Nursing home abuse afflicts nursing homes across the nation, including the nicest of nursing homes. If your loved one is in a nursing home, you need to watch for any signs of abuse or neglect.
Nearly everybody reaches the age where they will need extra help with their everyday living. Our elderly were once vibrant and youthful children and adults who worked hard to earn a living and raise their own families. When the day comes when we can no longer care for our elderly parents, we will have to look for a reliable nursing home or extended living facility.
Nursing homes are a necessary part of our society, for they provide the elderly with the round-the-clock care that they desperately need. As men and women age, their needs are much like the needs of a young infant; therefore, it is often necessary to place our loved ones in a nursing home where they can get the care they need.
Nursing homes are paid good money by private individuals and by the state to care for elderly individuals; unfortunately their standard of care is not always where it should be. Overcrowded nursing homes and understaffing have created an environment where nursing home neglect can occur as a result. Even when caregivers have the best intentions, elderly patients can be pushed aside, or their needs can be neglected when there are staff shortages.
Aside from overworked and underpaid staffing issues, there’s something far more worse going on in our nation’s nursing homes. Sadly, there have been thousands of cases where nursing homes were downright abusive towards elderly patients. This may seem like something that can’t possibly happen in your nursing home, but the truth is that the problem is far more widespread than people have been led to believe.
What types of abuses go on behind closed doors? Virtually anything you can imagine has probably already occurred. Nursing home abuse can be physical, it can be emotional, it can involve sexual abuse, overmedicating, malnutrition, and it can involve financial exploitation.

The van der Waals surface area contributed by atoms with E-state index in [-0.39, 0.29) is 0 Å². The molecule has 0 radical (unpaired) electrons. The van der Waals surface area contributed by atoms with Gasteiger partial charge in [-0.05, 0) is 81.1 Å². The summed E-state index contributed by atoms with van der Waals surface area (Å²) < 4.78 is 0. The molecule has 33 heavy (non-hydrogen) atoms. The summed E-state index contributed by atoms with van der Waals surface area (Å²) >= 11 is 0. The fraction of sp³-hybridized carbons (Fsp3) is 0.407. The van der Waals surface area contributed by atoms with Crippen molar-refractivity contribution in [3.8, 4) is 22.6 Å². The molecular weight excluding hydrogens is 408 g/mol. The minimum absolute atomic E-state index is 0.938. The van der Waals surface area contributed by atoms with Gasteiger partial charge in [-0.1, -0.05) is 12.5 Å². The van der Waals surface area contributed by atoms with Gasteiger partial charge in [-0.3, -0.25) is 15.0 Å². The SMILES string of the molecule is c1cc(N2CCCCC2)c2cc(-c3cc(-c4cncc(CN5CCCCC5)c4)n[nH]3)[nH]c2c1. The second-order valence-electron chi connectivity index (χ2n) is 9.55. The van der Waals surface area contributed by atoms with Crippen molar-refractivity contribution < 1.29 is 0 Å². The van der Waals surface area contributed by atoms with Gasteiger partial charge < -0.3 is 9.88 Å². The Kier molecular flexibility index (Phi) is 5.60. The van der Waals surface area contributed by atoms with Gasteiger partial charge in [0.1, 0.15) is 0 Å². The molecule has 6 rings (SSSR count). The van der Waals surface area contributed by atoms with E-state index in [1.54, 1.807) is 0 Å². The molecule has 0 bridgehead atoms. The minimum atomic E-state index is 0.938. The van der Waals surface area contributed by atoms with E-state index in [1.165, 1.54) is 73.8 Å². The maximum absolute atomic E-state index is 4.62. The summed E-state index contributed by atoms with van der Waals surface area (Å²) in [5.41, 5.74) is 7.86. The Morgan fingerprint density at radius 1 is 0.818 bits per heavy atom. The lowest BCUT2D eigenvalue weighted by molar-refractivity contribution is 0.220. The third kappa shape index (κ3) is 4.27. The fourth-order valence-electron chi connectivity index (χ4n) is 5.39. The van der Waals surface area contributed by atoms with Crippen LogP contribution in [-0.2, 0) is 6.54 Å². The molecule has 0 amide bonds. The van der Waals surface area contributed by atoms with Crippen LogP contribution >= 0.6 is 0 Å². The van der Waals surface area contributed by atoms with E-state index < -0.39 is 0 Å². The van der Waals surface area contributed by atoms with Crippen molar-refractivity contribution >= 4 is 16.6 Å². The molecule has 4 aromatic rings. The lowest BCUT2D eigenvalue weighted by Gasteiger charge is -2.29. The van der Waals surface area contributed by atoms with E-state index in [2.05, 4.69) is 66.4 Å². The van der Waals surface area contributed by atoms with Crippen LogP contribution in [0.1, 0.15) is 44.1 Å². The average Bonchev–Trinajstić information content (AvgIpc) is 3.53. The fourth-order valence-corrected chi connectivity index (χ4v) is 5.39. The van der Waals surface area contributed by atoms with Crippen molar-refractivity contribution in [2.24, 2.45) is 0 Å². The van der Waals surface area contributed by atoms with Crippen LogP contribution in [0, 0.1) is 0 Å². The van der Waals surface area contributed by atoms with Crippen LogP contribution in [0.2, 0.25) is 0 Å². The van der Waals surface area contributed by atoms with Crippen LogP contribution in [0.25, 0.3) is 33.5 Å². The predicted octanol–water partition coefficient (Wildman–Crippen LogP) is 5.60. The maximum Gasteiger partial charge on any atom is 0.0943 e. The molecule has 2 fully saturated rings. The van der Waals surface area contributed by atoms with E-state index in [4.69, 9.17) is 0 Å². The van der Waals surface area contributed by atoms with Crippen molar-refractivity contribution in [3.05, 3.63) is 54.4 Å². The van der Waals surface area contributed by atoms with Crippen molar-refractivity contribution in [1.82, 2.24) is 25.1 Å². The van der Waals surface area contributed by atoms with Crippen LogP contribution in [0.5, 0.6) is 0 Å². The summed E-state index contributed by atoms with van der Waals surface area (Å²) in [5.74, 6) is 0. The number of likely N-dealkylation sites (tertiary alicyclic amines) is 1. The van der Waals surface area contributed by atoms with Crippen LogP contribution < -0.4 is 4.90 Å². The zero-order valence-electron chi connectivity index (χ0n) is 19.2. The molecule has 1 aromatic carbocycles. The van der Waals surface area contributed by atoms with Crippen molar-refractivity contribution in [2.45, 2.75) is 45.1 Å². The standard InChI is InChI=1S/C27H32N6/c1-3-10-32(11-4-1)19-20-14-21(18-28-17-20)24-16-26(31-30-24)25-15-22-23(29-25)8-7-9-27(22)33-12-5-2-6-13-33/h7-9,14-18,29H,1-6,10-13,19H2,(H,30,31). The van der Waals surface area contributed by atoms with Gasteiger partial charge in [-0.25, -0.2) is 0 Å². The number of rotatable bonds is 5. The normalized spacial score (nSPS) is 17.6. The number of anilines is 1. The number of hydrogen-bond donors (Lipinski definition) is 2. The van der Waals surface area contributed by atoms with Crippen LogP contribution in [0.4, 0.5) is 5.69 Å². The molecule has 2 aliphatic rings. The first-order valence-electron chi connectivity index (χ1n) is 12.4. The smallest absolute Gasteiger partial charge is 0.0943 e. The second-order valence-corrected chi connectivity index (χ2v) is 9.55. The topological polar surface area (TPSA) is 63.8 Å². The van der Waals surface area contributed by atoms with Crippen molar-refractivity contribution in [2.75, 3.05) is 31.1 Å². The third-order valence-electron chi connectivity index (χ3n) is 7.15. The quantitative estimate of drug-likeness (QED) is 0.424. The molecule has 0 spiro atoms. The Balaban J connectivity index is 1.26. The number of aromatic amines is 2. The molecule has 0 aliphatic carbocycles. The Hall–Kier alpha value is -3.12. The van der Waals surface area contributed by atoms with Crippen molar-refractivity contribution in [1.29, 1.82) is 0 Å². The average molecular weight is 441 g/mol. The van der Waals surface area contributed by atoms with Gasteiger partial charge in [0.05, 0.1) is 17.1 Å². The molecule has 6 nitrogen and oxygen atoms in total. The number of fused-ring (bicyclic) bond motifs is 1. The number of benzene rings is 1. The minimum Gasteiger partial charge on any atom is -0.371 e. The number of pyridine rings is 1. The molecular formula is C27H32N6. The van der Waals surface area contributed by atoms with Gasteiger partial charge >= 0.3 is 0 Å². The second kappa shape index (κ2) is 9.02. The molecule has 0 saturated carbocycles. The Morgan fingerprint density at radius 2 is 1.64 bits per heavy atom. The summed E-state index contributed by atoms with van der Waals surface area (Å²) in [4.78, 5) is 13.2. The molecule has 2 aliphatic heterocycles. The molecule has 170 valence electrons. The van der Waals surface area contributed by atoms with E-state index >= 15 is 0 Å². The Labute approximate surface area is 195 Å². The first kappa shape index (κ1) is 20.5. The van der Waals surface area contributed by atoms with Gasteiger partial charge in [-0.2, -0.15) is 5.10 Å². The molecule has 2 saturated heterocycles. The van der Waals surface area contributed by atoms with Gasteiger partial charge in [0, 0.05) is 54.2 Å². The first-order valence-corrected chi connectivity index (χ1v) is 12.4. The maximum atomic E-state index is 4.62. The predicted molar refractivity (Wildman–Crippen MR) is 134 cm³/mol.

Physical abuse within a nursing home would consist of unnecessary use physical restraints, hitting, slapping, and punching among other types of abuse. It can also mean overmedicating or heavily sedating a patient as a means of control.
Sexual abuse can include: fondling, molestation, and sexual assault/rape, sexual battery, forcing the elderly individual to watch pornographic material and forcing them to undress. Emotional abuse can consist of threats, belittling and social isolation. All of which can lead to psychological distress in the elderly patient.
Financial exploitation can refer to when a caregiver steals cash out of an elderly person’s wallet or purse, it can mean taking money out of their bank accounts and it can mean writing checks from the elderly person’s checking account. It can also mean a full-fledged identity theft scheme where the caregiver steals their social security number, birth certificate and credit cards. Sometimes financial exploitation can go undetected for years before it is brought to light.
If your loved one is in a nursing home and if you have observed some things that didn’t sit right with you, you should start looking further into your concerns. Have you noticed any unexplained bruising? Is your loved one afraid of his or her caregivers, or do they seem to argue with them? Are things missing from their room? Has money or jewelry gone missing, or is money missing from their bank accounts? Has there been any unusual activity on their credit cards or other accounts?
It’s also important to look around the room. Is it clean? Does your loved one look well fed, or have they recently experienced a sudden loss in weight? Are there any foul odors in the room; does your loved one have any bed sores? Are they making wild claims that somebody hurt them, or that somebody stole from them? It can be a common mistake to dismiss claims by the elderly, or chock up their complaints to Alzheimer’s, or wild hallucinations.
The elderly are very susceptible to being taken advantage of in more ways than one. Whether you suspect nursing home abuse, neglect, or if you think your loved one suffered from a wrongful death at the hands of their caregiver, then contact a Greensboro personal injury attorney who has experience with these types of cases. They can help you with the legal aspects, and they can help bring the abuser to justice so that nobody else has to be harmed by them.
Credit Emotional distress caused by personal injury Nursing home abuse and injuries Wrongful death Criminal defense Criminal charges for theft Criminal charges for identity theft Elder law Nursing homes Social security Birth certificate
Sign up to receive a 3-part series of useful information and advice about personal injury law.